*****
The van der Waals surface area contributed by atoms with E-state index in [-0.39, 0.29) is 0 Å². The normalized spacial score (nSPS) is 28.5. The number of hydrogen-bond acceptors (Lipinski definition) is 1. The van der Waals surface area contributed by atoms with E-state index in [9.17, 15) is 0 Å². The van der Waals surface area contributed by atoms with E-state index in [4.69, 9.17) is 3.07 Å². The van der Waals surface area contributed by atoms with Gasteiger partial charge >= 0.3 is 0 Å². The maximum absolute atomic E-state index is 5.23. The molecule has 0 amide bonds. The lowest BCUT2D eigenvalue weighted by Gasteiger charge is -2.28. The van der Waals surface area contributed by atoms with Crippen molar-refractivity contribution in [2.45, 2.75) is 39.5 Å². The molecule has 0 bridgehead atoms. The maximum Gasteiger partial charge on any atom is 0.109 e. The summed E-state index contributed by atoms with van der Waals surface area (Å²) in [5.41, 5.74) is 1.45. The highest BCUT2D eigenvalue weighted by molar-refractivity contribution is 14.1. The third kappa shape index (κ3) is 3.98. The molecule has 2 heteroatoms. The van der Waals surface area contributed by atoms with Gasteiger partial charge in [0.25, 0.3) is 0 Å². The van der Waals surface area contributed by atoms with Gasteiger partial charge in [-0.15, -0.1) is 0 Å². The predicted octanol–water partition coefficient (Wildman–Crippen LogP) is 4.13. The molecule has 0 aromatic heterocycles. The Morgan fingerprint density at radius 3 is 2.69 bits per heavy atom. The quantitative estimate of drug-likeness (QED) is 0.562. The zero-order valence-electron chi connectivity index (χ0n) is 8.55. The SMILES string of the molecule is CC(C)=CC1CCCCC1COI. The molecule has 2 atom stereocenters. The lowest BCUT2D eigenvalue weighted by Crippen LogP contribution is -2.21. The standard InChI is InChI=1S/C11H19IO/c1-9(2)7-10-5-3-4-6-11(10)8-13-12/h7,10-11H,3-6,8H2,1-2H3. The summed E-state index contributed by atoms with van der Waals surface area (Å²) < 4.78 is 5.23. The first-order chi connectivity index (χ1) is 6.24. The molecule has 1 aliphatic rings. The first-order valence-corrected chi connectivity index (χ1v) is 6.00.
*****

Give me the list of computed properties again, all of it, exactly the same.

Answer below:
The van der Waals surface area contributed by atoms with E-state index in [-0.39, 0.29) is 0 Å². The normalized spacial score (nSPS) is 28.5. The number of hydrogen-bond acceptors (Lipinski definition) is 1. The van der Waals surface area contributed by atoms with E-state index in [9.17, 15) is 0 Å². The van der Waals surface area contributed by atoms with E-state index in [4.69, 9.17) is 3.07 Å². The van der Waals surface area contributed by atoms with Gasteiger partial charge >= 0.3 is 0 Å². The maximum absolute atomic E-state index is 5.23. The molecule has 0 amide bonds. The lowest BCUT2D eigenvalue weighted by Gasteiger charge is -2.28. The van der Waals surface area contributed by atoms with Crippen molar-refractivity contribution in [2.45, 2.75) is 39.5 Å². The molecule has 0 bridgehead atoms. The maximum Gasteiger partial charge on any atom is 0.109 e. The summed E-state index contributed by atoms with van der Waals surface area (Å²) in [5.41, 5.74) is 1.45. The highest BCUT2D eigenvalue weighted by molar-refractivity contribution is 14.1. The third kappa shape index (κ3) is 3.98. The molecule has 2 heteroatoms. The van der Waals surface area contributed by atoms with Gasteiger partial charge in [0.25, 0.3) is 0 Å². The van der Waals surface area contributed by atoms with Gasteiger partial charge in [-0.15, -0.1) is 0 Å². The predicted octanol–water partition coefficient (Wildman–Crippen LogP) is 4.13. The molecule has 0 aromatic heterocycles. The Morgan fingerprint density at radius 3 is 2.69 bits per heavy atom. The quantitative estimate of drug-likeness (QED) is 0.562. The zero-order valence-electron chi connectivity index (χ0n) is 8.55. The SMILES string of the molecule is CC(C)=CC1CCCCC1COI. The molecule has 2 atom stereocenters. The lowest BCUT2D eigenvalue weighted by Crippen LogP contribution is -2.21. The standard InChI is InChI=1S/C11H19IO/c1-9(2)7-10-5-3-4-6-11(10)8-13-12/h7,10-11H,3-6,8H2,1-2H3. The summed E-state index contributed by atoms with van der Waals surface area (Å²) < 4.78 is 5.23. The first-order chi connectivity index (χ1) is 6.24. The molecule has 1 aliphatic rings. The first-order valence-corrected chi connectivity index (χ1v) is 6.00.